A Mum of two has been fighting the government’s so-called ‘robodebt’ system from her kitchen table in regional South Australia.
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While federal Labor calls for Centrelink's so-called 'robodebt' system to be shut-down, a group of mums from across Australia have long been fighting against the government's automated debt recovery scheme.
These women have been working remotely to manage #NotMyDebt - a website and social media platform providing resources for those disputing welfare debts - and it's run completely by volunteers.
Lyndsey Jackson was on maternity leave when the government launched its "online compliance intervention" program, dubbed by the media as robodebt, which uses a computer program to calculate if welfare recipients have been overpaid.
The scheme, which began at the end of 2016, matches Australian Tax Office data with income information welfare recipients have provided to Centrelink. If the computer detects a discrepancy, it will trigger a request for more information, such as payslips dating as far back as 2010. A debt notice will be issued if information isn't provided or a discrepancy is outstanding.
At the time of its launch, thousands of Australians began receiving debt notices for overpaid welfare. Some of these people hadn't been on Centrelink for more than five years.
Ms Jackson was at home with a new child in Moonta, a small town two hours from Adelaide, when stories of those struggling with debts flooded the media.
"There were people that were at risk of homelessness, or making the choice between paying this debt and buying food," she said.
"People that had been working for the last five years and thought that they were close to buying a car, or something positive, then all of a sudden they were hit with thousands of dollars debt from the government."
A training ground for regional women
Ms Jackson was outraged and "a little bit bored". So, armed with 10 years experience in web development she made a website and put out a call for volunteers.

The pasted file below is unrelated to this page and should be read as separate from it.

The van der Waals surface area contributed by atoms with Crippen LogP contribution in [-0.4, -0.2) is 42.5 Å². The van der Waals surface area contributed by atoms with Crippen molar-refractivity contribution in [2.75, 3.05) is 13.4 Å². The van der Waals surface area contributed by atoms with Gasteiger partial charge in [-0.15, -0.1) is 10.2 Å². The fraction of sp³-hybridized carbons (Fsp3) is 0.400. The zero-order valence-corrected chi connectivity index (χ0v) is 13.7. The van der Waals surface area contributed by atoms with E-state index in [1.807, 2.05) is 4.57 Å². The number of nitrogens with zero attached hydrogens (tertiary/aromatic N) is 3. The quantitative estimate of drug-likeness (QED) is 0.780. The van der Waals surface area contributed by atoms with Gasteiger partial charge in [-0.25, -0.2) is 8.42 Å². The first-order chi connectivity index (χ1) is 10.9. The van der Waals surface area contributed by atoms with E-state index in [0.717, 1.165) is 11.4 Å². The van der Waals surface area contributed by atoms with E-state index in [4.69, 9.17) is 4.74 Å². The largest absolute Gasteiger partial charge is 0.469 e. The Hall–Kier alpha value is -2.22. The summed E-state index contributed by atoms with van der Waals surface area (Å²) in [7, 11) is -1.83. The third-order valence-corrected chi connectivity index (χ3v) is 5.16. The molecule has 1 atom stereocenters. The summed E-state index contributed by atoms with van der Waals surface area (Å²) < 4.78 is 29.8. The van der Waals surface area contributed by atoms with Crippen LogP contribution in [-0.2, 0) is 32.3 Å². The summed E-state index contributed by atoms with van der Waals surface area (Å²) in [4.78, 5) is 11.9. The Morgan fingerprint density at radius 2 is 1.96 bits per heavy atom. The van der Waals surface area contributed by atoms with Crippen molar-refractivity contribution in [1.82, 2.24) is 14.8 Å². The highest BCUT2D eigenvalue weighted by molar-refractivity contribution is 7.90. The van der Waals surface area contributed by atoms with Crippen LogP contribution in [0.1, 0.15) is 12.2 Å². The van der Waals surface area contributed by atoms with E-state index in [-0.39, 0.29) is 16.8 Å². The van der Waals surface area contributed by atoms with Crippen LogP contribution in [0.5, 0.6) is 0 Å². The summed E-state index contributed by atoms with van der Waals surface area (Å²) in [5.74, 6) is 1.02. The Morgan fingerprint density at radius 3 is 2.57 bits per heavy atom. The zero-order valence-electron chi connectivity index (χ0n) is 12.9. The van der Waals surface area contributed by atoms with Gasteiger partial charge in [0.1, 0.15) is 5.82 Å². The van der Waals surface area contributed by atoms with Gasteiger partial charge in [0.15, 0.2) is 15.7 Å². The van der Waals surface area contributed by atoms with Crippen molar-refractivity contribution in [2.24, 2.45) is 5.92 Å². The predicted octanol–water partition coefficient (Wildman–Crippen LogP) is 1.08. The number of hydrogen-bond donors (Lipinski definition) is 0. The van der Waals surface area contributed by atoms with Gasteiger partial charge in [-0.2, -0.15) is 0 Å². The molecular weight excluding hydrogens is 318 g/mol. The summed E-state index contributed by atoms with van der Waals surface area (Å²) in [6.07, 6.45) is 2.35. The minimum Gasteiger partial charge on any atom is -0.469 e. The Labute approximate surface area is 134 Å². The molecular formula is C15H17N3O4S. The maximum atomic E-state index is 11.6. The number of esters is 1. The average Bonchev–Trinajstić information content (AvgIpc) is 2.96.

"Quickly, an interesting pattern emerged of women that were really active and putting their hands up and a lot of people from regional Australia," she said.
"There were lot of us were mums. Quite a few people had taken time out of the workforce to do some sort of caring roles and quite frankly they were kinda bored."
Ms Jackson reached out to freelance journalist and social media activist Asher Wolf who led the viral #NotMyDebt campaign.
#NotMyDebt transformed into a training ground for the volunteers. Ms Jackson has since taught dozens of women from around Australia skills in web development, all in the name of challenging Centrelink's robodebt system.
"I'm really interested in training women in to using technology. I'm really comfortable with training people and that was really necessary for this project when we did start to get big volumes of stories that were submitted," she said.
Volunteers labelled 'political point scorers'
The data matching algorithm was used by the previous Labor government, but staff would cross-reference ATO data with reporting data themselves to verify whether debts existed and would then issue debt notices appropriately. Since the end of 2016, staff no-longer cross reference and the onus of proof has been reversed and the debt recipient must prove they don’t owe money.
A year after the first debts were handed out, a senate inquiry concluded there was a "lack of procedural fairness evident in every stage of the online compliance intervention program".